I’m astonished regarding the daring of crews who build and maintain broadcast towers. I once watched workers paint part of the free-standing WJAG tower west of Norfolk, Nebraska one afternoon. The men looked like spiders as they went about their duties. I admired their courage and willingness to do a job I couldn’t imagine ever attempting.
I chatted with one of the climbers after he ended his work day. He said he fully realized that he made his living in one of the world’s most dangerous professions. The climber said he couldn’t afford to pay the premiums for high risk life insurance, but he did set plenty aside in a brokerage account for his family in case he was killed. At the time, he billed clients about $200 an hour for each job. (Tower climbers charge over $300 an hour today.) Other tower maintenance technicians charge nearly $2,000 plus insurance fees per day.
The latest statistics verify that Tower Climber deaths are the highest per capita, per 100,000 employees, in the United States. That status will probably remain the same because of the number of cellular telephone and broadcast towers in this country.
Certainly tower climbers are the most extreme example of workplace danger. People do other work that doesn’t outwardly appear as dangerous, but is actually quite hazardous.
I’m thinking of street and highway workers who do their jobs with heavy equipment and around speeding traffic. Building construction workers and carpenters face injury every day from falls, crushed limbs, or injuries from machinery. How about delivery people and couriers? They have to deal with traffic and the chance of being robbed or becoming the victims of other violent crimes.
Farmers and ranchers deal with unpredictable large animals every day. Plus they use dangerous equipment in the fields and around the farm. Similarly, packing house employees who slaughter and process meat animals suffer high rates of injury.
We think of firefighters, for obvious reasons. The same for policemen and body guards. We don’t usually think of astronauts and cosmonauts as having dangerous jobs. Blasting off into space atop rockets loaded with explosive fuel is a danting proposition, plus there is physical deterioration while in space.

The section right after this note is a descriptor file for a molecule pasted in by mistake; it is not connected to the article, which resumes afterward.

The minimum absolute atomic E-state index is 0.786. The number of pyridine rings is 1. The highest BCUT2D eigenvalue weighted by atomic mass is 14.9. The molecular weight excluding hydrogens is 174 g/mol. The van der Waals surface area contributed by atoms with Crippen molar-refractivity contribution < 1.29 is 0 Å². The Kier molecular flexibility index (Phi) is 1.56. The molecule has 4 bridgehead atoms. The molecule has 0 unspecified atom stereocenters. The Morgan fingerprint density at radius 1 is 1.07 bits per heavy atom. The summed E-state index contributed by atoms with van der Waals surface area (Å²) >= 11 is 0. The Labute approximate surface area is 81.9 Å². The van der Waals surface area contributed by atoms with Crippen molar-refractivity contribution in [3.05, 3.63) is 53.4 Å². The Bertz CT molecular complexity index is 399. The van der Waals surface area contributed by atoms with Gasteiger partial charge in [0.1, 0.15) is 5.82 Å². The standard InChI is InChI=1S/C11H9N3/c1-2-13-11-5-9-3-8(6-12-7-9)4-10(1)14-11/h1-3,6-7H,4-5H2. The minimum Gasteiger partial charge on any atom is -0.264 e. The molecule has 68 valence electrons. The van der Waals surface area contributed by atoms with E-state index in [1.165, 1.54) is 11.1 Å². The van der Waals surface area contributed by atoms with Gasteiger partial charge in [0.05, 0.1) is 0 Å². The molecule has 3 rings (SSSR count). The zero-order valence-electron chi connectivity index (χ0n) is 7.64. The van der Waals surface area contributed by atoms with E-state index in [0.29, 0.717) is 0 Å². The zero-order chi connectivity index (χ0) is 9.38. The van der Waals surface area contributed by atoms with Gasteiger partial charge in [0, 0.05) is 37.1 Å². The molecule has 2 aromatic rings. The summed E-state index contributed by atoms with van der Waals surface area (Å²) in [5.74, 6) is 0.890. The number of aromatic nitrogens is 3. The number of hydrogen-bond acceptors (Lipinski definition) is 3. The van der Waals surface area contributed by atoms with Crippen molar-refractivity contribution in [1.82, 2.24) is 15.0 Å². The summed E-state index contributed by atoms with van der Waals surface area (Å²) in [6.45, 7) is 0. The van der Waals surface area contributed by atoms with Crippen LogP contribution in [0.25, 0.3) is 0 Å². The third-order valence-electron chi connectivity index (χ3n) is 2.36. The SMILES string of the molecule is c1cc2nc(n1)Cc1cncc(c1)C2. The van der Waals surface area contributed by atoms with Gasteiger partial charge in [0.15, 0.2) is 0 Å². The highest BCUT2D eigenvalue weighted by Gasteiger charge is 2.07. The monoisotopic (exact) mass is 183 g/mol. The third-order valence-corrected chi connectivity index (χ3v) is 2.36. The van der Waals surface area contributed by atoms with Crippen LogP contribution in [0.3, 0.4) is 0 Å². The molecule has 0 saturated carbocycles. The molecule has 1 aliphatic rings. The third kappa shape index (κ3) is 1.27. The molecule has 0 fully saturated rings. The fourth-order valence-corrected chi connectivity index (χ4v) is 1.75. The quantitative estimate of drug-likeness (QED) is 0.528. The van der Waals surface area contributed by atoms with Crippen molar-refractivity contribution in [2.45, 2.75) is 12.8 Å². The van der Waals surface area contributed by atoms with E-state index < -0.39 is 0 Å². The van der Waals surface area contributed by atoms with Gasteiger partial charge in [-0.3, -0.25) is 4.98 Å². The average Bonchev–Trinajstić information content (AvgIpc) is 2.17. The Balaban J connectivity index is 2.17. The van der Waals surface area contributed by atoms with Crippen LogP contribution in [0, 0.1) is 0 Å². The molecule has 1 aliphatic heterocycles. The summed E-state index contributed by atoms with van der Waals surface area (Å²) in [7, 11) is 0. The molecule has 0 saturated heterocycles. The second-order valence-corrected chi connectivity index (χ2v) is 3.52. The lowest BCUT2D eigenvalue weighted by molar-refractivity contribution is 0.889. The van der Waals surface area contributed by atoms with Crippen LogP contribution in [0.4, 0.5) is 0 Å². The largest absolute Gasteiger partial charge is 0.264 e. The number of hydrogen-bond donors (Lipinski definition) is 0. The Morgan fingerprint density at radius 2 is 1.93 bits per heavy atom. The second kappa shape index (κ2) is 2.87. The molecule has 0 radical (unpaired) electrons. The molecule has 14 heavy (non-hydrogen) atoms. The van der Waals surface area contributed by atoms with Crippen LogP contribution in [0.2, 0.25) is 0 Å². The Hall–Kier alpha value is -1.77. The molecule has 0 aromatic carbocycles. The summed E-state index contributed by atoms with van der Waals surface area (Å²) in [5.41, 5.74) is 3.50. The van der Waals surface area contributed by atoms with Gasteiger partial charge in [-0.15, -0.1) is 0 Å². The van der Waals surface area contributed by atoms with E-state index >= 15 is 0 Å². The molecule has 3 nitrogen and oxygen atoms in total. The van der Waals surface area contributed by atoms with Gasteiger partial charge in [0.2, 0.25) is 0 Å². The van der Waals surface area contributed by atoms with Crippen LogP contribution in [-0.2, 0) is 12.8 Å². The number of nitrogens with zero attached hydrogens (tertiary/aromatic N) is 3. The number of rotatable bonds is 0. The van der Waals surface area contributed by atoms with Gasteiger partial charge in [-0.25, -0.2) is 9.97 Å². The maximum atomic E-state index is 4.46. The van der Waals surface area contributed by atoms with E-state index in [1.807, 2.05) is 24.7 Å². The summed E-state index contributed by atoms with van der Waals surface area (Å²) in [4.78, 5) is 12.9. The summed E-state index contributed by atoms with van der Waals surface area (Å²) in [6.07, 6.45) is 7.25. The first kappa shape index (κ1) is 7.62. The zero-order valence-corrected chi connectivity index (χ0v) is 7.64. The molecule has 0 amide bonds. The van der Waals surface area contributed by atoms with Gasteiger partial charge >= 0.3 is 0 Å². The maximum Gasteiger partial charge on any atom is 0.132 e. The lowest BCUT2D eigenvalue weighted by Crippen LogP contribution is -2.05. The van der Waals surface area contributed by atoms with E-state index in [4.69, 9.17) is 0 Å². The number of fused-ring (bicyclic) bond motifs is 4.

Even data entry and other work at a computer is unhealthy. Sitting all day at a computer has been proven to harm cardiovascular and skeletal health. It’s a subtle, insidious hazard.
There is a long list of other dangerous professions. The point is, many people are seriously injured or die each day around the world just doing their jobs. More people are killed at work than in battlefield combat. They died because employers did not prioritize safety or employees disregarded safety rules.
Today is International Workers’ Memorial Day. Now is the time for workers and their representatives to hold events, participate in vigils or even march in public demonstrations.
This year’s theme is “Strong Laws–Strong Enforcement–Strong Unions”. The theme was chosen because there has been a widespread movement to deregulate workplace safety. Many politicians and governments are urging deregulation and are removing basic protections for millions of workers. There is also a troubling trend of failing to enforce regulations that are already in place. Labor unions have long suffered misinformation campaigns against them and spotty reputations, in some cases.
Employee associations, labor unions, and official agencies like the Occupational Safety and Health Administration are working to recommit to healthy, safe working conditions. The best way to honor those who have died on the job, is to provide less dangerous working conditions. This can be done through training, education, assistance, and enforcing regulations.
Today, we remember coworkers who have suffered and died on the job as we renew our commitment to make work safer.